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UMN research makes way for future of semiconductors

After more than a decade of work, University of Minnesota researchers released a study utilizing spintronic devices to make semiconductor chips more efficient.
Image by Getty Images/iStockphoto
The chips being researched are found in electronic devices, including smartphones, computers and medical equipment. Photo courtesy of the University of Minnesota.

University of Minnesota researchers are advancing the manufacturing process for semiconductor chips after releasing research in late February enabling technology companies to make more efficient electronic devices.

Through partnering with U.S. government institutions and technology corporations, researchers in the University’s College of Science and Engineering (CSE) developed a process for creating spintronic devices. This research will be used in the production of chips, which are found in electronic devices, including smartphones, computers and medical equipment.

Spintronic devices differ from the transistor-based chips that are currently used in electronics based on their ability to use the spin of electrons, as opposed to their electric charge, to hold data and information in chips.

Jian-Ping Wang, a CSE professor and senior author of the research paper, has spent more than a decade working on this project.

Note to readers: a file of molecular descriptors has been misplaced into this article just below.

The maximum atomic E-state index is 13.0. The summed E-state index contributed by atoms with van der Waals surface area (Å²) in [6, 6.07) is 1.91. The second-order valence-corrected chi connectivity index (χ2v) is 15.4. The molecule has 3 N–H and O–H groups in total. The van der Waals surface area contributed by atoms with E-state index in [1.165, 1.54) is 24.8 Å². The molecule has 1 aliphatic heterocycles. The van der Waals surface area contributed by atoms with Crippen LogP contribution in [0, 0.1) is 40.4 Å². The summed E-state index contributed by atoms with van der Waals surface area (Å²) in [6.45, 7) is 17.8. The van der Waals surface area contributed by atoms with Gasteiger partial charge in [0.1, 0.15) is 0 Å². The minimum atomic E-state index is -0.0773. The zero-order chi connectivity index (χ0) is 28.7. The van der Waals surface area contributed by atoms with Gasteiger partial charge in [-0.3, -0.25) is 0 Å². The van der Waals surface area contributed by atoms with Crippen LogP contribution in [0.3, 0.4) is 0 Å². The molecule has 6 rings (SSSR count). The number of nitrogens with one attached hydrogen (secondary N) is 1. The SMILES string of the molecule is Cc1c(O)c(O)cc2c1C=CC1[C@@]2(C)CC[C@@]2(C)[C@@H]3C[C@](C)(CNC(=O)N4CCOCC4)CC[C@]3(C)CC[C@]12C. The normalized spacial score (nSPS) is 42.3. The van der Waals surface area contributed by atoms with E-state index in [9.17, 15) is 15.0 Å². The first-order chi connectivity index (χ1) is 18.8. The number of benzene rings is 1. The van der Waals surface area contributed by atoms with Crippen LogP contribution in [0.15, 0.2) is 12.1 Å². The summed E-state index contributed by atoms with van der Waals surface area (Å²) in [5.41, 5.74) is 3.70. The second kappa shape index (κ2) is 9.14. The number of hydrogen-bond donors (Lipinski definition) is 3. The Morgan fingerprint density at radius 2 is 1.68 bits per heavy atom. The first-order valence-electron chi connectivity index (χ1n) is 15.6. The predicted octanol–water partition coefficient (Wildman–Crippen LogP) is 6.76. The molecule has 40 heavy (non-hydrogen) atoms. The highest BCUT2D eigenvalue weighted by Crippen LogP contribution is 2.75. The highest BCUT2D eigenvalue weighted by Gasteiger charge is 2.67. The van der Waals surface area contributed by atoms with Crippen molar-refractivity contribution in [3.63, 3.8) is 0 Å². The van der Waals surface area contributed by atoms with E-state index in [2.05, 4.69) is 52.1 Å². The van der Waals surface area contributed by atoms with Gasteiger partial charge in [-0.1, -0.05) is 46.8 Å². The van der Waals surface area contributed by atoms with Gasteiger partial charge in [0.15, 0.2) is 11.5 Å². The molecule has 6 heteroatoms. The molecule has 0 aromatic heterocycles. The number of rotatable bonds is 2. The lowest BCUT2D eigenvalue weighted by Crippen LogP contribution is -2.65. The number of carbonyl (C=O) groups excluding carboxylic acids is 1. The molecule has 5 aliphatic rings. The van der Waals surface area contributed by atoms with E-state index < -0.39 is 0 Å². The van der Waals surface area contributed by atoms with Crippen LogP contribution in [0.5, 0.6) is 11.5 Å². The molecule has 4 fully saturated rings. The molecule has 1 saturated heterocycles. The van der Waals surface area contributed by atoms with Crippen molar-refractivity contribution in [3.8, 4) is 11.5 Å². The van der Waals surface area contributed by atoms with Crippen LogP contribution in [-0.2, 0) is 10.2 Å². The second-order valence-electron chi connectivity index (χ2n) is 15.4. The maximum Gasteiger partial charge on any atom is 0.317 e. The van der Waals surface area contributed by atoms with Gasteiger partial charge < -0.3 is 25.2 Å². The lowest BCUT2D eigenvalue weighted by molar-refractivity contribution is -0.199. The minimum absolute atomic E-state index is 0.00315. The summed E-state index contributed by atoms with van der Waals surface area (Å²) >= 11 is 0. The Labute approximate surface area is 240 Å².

“Materials research, it’s very hard,” Wang said. “Unlike a lot of other research, it needed many, many years of the accumulation of knowledge to build up the lab, the process and patenting.”

The research, which the University officially announced on March 20, consisted of using an 8-inch wafer-capable multi-chamber ultrahigh vacuum sputtering system to grow iron palladium on silicon wafers. According to the research paper, this process “makes the vision of scalable spintronics more practical.”

Going into the process, researchers wanted to build on past technological innovations, including the invention of the smartphone, and make the manufacturing process more efficient. One goal was to find ways to reduce the energy consumption of electronics, and Wang said it “comes down to the device level.”

Over the last 10 years, technology companies have been searching for ways to make semiconductor chips smaller and more efficient. The project’s researchers figured out how to use iron palladium in the manufacturing process to decrease chip size and increase data storage.

The University’s research received support from technology companies including Intel, the University of Minnesota Technology Commercialization and the National Institute of Standards and Technology (NIST).

“We developed and tested an exhaustive series of processing alternatives that finally enabled us to realize a working prototype that was featured in our joint publication with the University of Minnesota,” Daniel Gopman, a staff scientist at NIST, said in an email to the Minnesota Daily.

The NIST currently supports a national initiative to increase semiconductor manufacturing and partners with both academic institutions and government agencies, including the Defense Applied Research Projects Agency (DARPA).

Wang noted the release of the research aligns “well” with the goals of President Joe Biden’s 2022 CHIPS and Science Act. The legislation aims to strengthen the country’s technology manufacturing and supply chains as well as support more American semiconductor research.

“In Minnesota, we are leading on spintronics and finally, we really can help the industry,” Wang said. “It’s a breakthrough for spintronics and electronics now and it is possible for the industry to use it, not only University.”

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